2020 – a year of science, solutions and solidarity

In a tumultuous year, Wellcome has been at the heart of the global scientific response to the Covid-19 pandemic, while maintaining support for our broad portfolio of research. Our 2019/20 annual report, published today, reveals Wellcome spent £1.1 billion on research, innovation and advocacy.

Two nurses take down details of a patient as part of the COPCOV trial in Thailand.
Credit:

Image © MORU 2020 

Photographer: Supa-at (Ice) Asarath / Mahidol Oxford Tropical Medicine Research Unit

Below we have highlighted some of the groundbreaking work we’ve supported this year.

The world’s exit strategy from the pandemic is science 

An engineer holds up a rack of experimental coronavirus vaccine candidates
Robert Kiley: "Ensuring that all research is published open access must become one of the positive outcomes from the COVID-19 pandemic."
Credit: Nicolas Asfouri/AFP via Getty Images

Wellcome has been a strong advocate for public and private sector support for Covid-19 research across the world. During the year:

  • Wellcome was a driving force behind CEPI, the Coalition for Epidemic Preparedness Innovations(opens in a new tab). Within three months of the pandemic starting, CEPI had funded nine Covid-19 candidate vaccines
  • the Covid-19 Therapeutics Accelerator (CTA)(opens in a new tab) began in March 2020 with support from Wellcome, Mastercard and the Gates Foundation. It facilitates philanthropic donations and has so far committed around $100m to clinical trials, drug discovery research, data gathering platforms, and drug manufacturing capacity
  • the Access to Covid-19 Tools Accelerator (ACT-A) was set up by the World Health Organization to ensure equitable access to vaccines, tests and treatments. Wellcome is convening the therapeutics pillar, along with UNITAID
  • we also gave grants for a hospital oxygen unit in Malawi, and for personal protective equipment in Uganda as well as enabling over 100 clinician scientists to return to full-time clinical work in the UK’s NHS during the crisis.

Advancing human health 

Support for other research was maintained despite the many challenges posed by the pandemic. Among the highlights from the year:

  • the UK team for the Human Cell Atlas mapped cells in the thymus (part of the immune system producing T cells) and in fetal liver development
  • trials that Wellcome co-funded showed that a cheap drug, tranexamic acid, is effective at stopping bleeding related to traumatic brain injuries 
  • positive results from a phase 2 trial of a new drug to treat schizophrenia, called KarXT, mean it will now go into phase 3, the last phase before it can be licensed for medical use.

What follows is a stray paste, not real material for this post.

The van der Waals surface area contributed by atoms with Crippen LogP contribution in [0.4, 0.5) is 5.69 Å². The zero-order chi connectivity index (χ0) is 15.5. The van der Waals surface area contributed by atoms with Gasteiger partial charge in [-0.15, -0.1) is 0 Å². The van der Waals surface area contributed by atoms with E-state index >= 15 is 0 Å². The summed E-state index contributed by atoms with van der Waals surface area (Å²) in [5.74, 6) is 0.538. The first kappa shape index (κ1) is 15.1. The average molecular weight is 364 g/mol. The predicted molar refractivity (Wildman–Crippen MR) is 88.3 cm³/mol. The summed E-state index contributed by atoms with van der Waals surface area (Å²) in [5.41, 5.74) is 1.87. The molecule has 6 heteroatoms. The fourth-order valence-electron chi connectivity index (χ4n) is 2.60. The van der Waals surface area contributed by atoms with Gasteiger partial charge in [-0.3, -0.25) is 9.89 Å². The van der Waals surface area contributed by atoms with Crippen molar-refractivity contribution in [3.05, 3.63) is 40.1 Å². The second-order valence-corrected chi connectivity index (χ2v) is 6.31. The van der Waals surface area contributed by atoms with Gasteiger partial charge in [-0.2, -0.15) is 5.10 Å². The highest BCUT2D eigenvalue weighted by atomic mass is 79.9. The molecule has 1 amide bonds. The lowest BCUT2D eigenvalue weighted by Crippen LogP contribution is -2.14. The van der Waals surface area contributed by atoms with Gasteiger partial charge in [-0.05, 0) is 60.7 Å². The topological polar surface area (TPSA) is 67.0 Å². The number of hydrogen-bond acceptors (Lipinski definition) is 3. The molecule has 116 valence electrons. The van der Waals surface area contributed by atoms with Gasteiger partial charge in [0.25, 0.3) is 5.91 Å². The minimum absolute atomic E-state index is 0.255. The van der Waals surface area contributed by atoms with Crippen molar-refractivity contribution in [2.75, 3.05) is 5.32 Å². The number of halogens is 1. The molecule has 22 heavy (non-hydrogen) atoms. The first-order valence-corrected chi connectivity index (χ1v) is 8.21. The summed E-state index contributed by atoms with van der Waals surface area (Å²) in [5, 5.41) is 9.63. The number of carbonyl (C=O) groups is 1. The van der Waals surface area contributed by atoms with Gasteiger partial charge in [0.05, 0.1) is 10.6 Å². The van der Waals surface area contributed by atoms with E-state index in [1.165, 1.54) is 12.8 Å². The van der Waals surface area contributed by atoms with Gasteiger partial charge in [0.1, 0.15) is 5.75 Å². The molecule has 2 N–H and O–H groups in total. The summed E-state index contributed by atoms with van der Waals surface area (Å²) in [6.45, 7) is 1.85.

We’ve invested carefully to keep funding health science 

Wellcome’s continued support for research has been possible because of the performance of our investment portfolio, which is managed by our in-house investments team. Our long-term approach to investing has seen a 12.3% return over the year to 30 September 2020, when our portfolio was valued at £29.1 billion, up £2.3 billion from 2019.

However, as this year has shown, we can’t take anything for granted, with significant uncertainties for the year ahead, and the investments team are working hard to ensure we’re as well placed as possible to face these challenges.

Wellcome in 2021 and beyond: new priorities 

A man sits in centre frame, surrounded by rising flood water and his belongings

Lagos, Nigeria, 2019

A resident sits in his room with his feet up on a paint bucket to avoid the floodwater. 

Credit:

Nyancho NwaNri / Wellcome Photography Prize 2020

Licence: All Rights Reserved

This year, we launched a new vision and strategy to guide our charitable activities over the coming decades, and to help our partners understand what we do, and why. Our new vision is to support science to solve the urgent health challenges facing everyone. We will fund discovery research exploring life, health and wellbeing across a wide range of disciplines, seeking insights that can inspire future improvements in health. And we will bring together expertise across science, innovation and society to develop equitable solutions to the challenges of mental health, global heating, and infectious diseases.

Diversity and inclusion (D&I) is at the heart of this new strategy. We have a D&I strategy focusing on racism and disability, and taking a more proactive approach to changing some of the systemic issues that hinder diversity and equity in health, in research culture, and in our own organisation. There will also be an emphasis on lived experience and equitable solutions that benefit those most affected by the health challenges identified.

There are many challenges ahead, and the world needs strong, compassionate leadership. Wellcome has a role to play, supporting science and finding solutions to urgent worldwide health issues.

Eliza Manningham-Buller, Chair of Governors

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